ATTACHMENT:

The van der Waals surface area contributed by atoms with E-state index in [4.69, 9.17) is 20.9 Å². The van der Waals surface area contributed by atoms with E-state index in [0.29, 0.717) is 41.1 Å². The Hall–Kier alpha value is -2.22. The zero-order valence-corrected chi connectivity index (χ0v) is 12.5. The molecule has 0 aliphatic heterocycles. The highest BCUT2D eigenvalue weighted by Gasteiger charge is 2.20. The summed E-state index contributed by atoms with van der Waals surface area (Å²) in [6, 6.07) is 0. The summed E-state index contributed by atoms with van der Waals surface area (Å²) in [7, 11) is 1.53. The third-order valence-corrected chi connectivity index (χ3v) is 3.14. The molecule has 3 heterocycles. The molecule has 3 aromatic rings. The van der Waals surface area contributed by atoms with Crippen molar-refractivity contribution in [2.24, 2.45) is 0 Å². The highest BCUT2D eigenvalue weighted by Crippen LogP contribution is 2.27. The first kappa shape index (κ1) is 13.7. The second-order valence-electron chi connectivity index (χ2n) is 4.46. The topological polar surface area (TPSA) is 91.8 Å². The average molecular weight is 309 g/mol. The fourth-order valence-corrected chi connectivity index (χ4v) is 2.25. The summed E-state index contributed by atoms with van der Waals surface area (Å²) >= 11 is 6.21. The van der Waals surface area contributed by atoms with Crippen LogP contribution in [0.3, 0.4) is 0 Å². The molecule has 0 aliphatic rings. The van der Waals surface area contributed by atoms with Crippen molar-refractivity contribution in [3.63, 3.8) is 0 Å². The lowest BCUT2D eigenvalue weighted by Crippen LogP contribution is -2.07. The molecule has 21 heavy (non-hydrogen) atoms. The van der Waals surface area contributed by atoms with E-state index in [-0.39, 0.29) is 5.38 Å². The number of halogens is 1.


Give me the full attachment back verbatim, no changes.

The van der Waals surface area contributed by atoms with E-state index in [4.69, 9.17) is 20.9 Å². The van der Waals surface area contributed by atoms with E-state index in [0.29, 0.717) is 41.1 Å². The Hall–Kier alpha value is -2.22. The zero-order valence-corrected chi connectivity index (χ0v) is 12.5. The molecule has 0 aliphatic heterocycles. The highest BCUT2D eigenvalue weighted by Gasteiger charge is 2.20. The summed E-state index contributed by atoms with van der Waals surface area (Å²) in [6, 6.07) is 0. The summed E-state index contributed by atoms with van der Waals surface area (Å²) in [7, 11) is 1.53. The third-order valence-corrected chi connectivity index (χ3v) is 3.14. The molecule has 3 heterocycles. The molecule has 3 aromatic rings. The van der Waals surface area contributed by atoms with Crippen molar-refractivity contribution in [2.24, 2.45) is 0 Å². The highest BCUT2D eigenvalue weighted by Crippen LogP contribution is 2.27. The first kappa shape index (κ1) is 13.7. The second-order valence-electron chi connectivity index (χ2n) is 4.46. The topological polar surface area (TPSA) is 91.8 Å². The average molecular weight is 309 g/mol. The fourth-order valence-corrected chi connectivity index (χ4v) is 2.25. The summed E-state index contributed by atoms with van der Waals surface area (Å²) >= 11 is 6.21. The van der Waals surface area contributed by atoms with Crippen LogP contribution in [0.3, 0.4) is 0 Å². The molecule has 0 aliphatic rings. The van der Waals surface area contributed by atoms with Crippen molar-refractivity contribution in [3.63, 3.8) is 0 Å². The lowest BCUT2D eigenvalue weighted by Crippen LogP contribution is -2.07. The molecule has 21 heavy (non-hydrogen) atoms. The van der Waals surface area contributed by atoms with E-state index in [-0.39, 0.29) is 5.38 Å². The number of halogens is 1.